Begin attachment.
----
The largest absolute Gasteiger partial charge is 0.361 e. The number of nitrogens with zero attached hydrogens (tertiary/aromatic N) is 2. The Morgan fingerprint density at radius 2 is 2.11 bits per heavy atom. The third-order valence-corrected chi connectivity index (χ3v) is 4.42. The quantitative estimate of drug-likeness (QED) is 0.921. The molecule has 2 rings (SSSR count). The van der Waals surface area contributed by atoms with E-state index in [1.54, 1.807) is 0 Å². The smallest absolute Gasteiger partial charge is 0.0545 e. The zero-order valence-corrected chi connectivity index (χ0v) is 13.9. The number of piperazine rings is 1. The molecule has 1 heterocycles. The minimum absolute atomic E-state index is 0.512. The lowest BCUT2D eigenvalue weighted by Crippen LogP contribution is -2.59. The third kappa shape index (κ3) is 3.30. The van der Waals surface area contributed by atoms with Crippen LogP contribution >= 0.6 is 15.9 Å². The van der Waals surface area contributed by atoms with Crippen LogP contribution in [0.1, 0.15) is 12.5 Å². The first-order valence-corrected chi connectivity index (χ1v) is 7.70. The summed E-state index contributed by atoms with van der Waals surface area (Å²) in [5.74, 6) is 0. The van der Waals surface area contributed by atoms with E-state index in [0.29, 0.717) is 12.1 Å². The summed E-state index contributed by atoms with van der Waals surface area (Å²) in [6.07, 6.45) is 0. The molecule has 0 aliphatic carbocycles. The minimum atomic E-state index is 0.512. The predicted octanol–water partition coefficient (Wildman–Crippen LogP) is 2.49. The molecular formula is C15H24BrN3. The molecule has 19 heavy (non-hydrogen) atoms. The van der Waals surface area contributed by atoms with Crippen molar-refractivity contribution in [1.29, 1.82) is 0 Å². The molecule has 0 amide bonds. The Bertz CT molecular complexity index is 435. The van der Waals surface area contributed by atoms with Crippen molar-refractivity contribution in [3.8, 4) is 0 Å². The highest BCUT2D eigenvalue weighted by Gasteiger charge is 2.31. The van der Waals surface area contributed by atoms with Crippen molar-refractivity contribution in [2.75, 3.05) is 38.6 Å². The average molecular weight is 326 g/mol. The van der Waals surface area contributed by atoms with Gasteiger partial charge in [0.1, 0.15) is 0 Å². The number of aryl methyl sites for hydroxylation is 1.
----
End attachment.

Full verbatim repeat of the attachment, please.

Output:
The largest absolute Gasteiger partial charge is 0.361 e. The number of nitrogens with zero attached hydrogens (tertiary/aromatic N) is 2. The Morgan fingerprint density at radius 2 is 2.11 bits per heavy atom. The third-order valence-corrected chi connectivity index (χ3v) is 4.42. The quantitative estimate of drug-likeness (QED) is 0.921. The molecule has 2 rings (SSSR count). The van der Waals surface area contributed by atoms with E-state index in [1.54, 1.807) is 0 Å². The smallest absolute Gasteiger partial charge is 0.0545 e. The zero-order valence-corrected chi connectivity index (χ0v) is 13.9. The number of piperazine rings is 1. The molecule has 1 heterocycles. The minimum absolute atomic E-state index is 0.512. The lowest BCUT2D eigenvalue weighted by Crippen LogP contribution is -2.59. The third kappa shape index (κ3) is 3.30. The van der Waals surface area contributed by atoms with Crippen LogP contribution >= 0.6 is 15.9 Å². The van der Waals surface area contributed by atoms with Crippen LogP contribution in [0.1, 0.15) is 12.5 Å². The first-order valence-corrected chi connectivity index (χ1v) is 7.70. The summed E-state index contributed by atoms with van der Waals surface area (Å²) in [5.74, 6) is 0. The van der Waals surface area contributed by atoms with E-state index in [0.29, 0.717) is 12.1 Å². The summed E-state index contributed by atoms with van der Waals surface area (Å²) in [6.07, 6.45) is 0. The molecule has 0 aliphatic carbocycles. The minimum atomic E-state index is 0.512. The predicted octanol–water partition coefficient (Wildman–Crippen LogP) is 2.49. The molecular formula is C15H24BrN3. The molecule has 19 heavy (non-hydrogen) atoms. The van der Waals surface area contributed by atoms with Crippen molar-refractivity contribution in [1.29, 1.82) is 0 Å². The molecule has 0 amide bonds. The Bertz CT molecular complexity index is 435. The van der Waals surface area contributed by atoms with Crippen molar-refractivity contribution in [3.8, 4) is 0 Å². The highest BCUT2D eigenvalue weighted by Gasteiger charge is 2.31. The van der Waals surface area contributed by atoms with Crippen molar-refractivity contribution in [2.75, 3.05) is 38.6 Å². The average molecular weight is 326 g/mol. The van der Waals surface area contributed by atoms with Gasteiger partial charge in [0.1, 0.15) is 0 Å². The number of aryl methyl sites for hydroxylation is 1.